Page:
Another Childhood Cancer Awareness Month has come and gone. They are a messy thing, awareness months. On one hand they are a time and place to educate others around a cause, a cause that is important to you. A time set aside to lay all you know out into the world around the thing that has impacted your life in unimaginable ways. You feel empowered, full of passion and ready to share. You start to post your reasons, your “why,” your most vulnerable and passionately charged words and images, only to find yourself counting the number of likes and shares which pale in comparison to your post featuring your sweet dog or a beautiful sunset.
Then it comes, the realization that not many can relate to “your” cause because it hasn’t impacted them the way it has impacted you. The spiral begins - you start asking yourself if any of it matters. Does anyone care about the heartbreak you have endured, the unfairness of a diagnosis blazing into your life uninvited, how things will never be the same for you, not since diagnosis day? You even start to compare your cause to other causes, questioning why some get so much traction, attention, bands of colors sweeping across the nation when it seems gold, which is the designated color for childhood cancer awareness, is hard to find.
Read more: Tools in Your Self-Care Toolbox
For others, who are deeply connected into childhood cancer communities, they can feel a different kind of collateral damage for childhood cancer awareness month. Story after story, one heartbreaking image after another. You hear and see and feel the cries for change from every family that has come before or after you, pleading for less toxic treatments that won’t rob your child of their hair, vision, hearing, mental health or years of childhood spent fighting for their lives. You see parents begging for treatments that won’t cause a secondary cancer in their child’s little growing bodies. You see families who have run out of options. It is all at times, too much, too noisy and too painful.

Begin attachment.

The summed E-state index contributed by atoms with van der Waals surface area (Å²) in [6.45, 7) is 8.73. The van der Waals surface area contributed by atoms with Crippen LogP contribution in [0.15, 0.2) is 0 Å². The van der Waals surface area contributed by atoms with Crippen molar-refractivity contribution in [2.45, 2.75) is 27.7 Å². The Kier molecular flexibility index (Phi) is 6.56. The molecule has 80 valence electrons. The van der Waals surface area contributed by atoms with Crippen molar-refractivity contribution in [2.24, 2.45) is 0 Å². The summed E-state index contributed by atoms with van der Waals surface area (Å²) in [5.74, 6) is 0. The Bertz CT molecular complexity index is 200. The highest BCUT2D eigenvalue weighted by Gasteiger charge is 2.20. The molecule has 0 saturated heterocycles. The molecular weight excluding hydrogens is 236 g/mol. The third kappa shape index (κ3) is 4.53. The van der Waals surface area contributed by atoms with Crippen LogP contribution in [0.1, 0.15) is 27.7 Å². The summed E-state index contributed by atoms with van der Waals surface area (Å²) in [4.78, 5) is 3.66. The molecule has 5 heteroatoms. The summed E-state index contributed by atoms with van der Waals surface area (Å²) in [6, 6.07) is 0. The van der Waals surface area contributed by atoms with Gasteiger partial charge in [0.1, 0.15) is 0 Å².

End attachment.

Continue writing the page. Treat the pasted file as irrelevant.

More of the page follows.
To childhood cancer parents, if childhood cancer awareness month has left you feeling overwhelmed and exhausted and maybe a bit numb, I hear you, I see you and I am with you. It’s okay to be tired and set down the burden of advocacy if you need to. The beautiful thing about our community is how we rally around each other. We carry what needs to be carried for each other when it is too heavy for one to bear alone. So rest, regroup, focus on your family and needs. I am deeply grateful for those of you who carry the torch for us when we can’t.
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I have been in the world of childhood cancer for over 14 years, living with a son who is challenged by the late effects of his brain tumor diagnosis and treatments every day. I have seen, heard, and felt the impacts of our collective journeys and cries for change. I am incredibly grateful for his survival and equally grateful for the progress I have been able to witness. I am deeply aware of how far we must go but when I stop to look around, I see the helpers, the ones making an impact in research, the ones looking holistically at care plans, the one analyzing late-effects. The ones responsible for making monuments, bridges, buildings and parks light up gold across the world. The ones creating waves in awareness in schools, the workplace and their own communities. The ones telling the rest of the world how to help.
It takes one conversation at a time, one moment at a time. It is happening, and we will never stop trying to make the state of childhood cancer better than when it found us. Another childhood cancer awareness month has come and gone, and I find a sliver of peace knowing that someone, somewhere has heard the cry, saw the need for change and has joined our mission.
Written by Mindy Dykes, Community Outreach Coordinator
My son was diagnosed at 6 weeks old with a brain tumor. It was massive and required emergency brain surgery and an aggressive plan to treat the remaining cancer cells. Connor made it through surgery, survived chemotherapy and a bone marrow transplant all before he was 7 months old. Now, my husband and I are navigating survivorship late effects, raising two teenagers and always striving to keep life in balance.
To read more from Mindy, check out her blog posts Today is What We Have and The Guilt that Guides Me.
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